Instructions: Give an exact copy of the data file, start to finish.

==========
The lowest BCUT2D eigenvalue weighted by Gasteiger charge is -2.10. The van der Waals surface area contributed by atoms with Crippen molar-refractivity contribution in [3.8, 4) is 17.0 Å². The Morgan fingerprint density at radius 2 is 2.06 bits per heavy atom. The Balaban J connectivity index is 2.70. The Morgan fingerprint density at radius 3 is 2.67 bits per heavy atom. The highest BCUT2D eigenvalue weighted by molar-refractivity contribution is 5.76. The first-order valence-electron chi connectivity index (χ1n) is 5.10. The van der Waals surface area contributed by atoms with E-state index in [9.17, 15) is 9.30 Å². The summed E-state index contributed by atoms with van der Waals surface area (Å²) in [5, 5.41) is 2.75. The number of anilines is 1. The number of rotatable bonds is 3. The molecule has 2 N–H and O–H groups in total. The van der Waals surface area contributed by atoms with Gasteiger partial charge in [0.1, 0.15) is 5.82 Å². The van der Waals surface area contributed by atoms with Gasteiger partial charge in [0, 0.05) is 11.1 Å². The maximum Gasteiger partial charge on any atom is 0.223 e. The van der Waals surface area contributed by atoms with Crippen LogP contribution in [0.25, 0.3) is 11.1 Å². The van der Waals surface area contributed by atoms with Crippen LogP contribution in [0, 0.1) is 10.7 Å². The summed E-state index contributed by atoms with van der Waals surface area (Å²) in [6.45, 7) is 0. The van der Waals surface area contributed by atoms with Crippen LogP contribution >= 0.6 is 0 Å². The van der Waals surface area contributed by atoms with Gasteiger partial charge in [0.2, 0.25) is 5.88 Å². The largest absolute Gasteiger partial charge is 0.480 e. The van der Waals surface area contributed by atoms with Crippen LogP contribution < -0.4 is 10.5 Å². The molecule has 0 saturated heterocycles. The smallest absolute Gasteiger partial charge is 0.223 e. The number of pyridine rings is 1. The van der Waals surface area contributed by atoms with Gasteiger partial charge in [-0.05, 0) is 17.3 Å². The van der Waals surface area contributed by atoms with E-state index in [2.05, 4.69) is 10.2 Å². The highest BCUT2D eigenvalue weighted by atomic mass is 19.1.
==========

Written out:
The lowest BCUT2D eigenvalue weighted by Gasteiger charge is -2.10. The van der Waals surface area contributed by atoms with Crippen molar-refractivity contribution in [3.8, 4) is 17.0 Å². The Morgan fingerprint density at radius 2 is 2.06 bits per heavy atom. The Balaban J connectivity index is 2.70. The Morgan fingerprint density at radius 3 is 2.67 bits per heavy atom. The highest BCUT2D eigenvalue weighted by molar-refractivity contribution is 5.76. The first-order valence-electron chi connectivity index (χ1n) is 5.10. The van der Waals surface area contributed by atoms with E-state index in [9.17, 15) is 9.30 Å². The summed E-state index contributed by atoms with van der Waals surface area (Å²) in [5, 5.41) is 2.75. The number of anilines is 1. The number of rotatable bonds is 3. The molecule has 2 N–H and O–H groups in total. The van der Waals surface area contributed by atoms with Gasteiger partial charge in [0.1, 0.15) is 5.82 Å². The van der Waals surface area contributed by atoms with Gasteiger partial charge in [0, 0.05) is 11.1 Å². The maximum Gasteiger partial charge on any atom is 0.223 e. The van der Waals surface area contributed by atoms with Crippen LogP contribution in [0.25, 0.3) is 11.1 Å². The van der Waals surface area contributed by atoms with Crippen LogP contribution in [0, 0.1) is 10.7 Å². The summed E-state index contributed by atoms with van der Waals surface area (Å²) in [6.45, 7) is 0. The van der Waals surface area contributed by atoms with Crippen LogP contribution >= 0.6 is 0 Å². The van der Waals surface area contributed by atoms with Gasteiger partial charge in [0.2, 0.25) is 5.88 Å². The largest absolute Gasteiger partial charge is 0.480 e. The van der Waals surface area contributed by atoms with Crippen LogP contribution < -0.4 is 10.5 Å². The molecule has 0 saturated heterocycles. The smallest absolute Gasteiger partial charge is 0.223 e. The number of pyridine rings is 1. The van der Waals surface area contributed by atoms with Gasteiger partial charge in [-0.05, 0) is 17.3 Å². The van der Waals surface area contributed by atoms with E-state index in [2.05, 4.69) is 10.2 Å². The highest BCUT2D eigenvalue weighted by atomic mass is 19.1.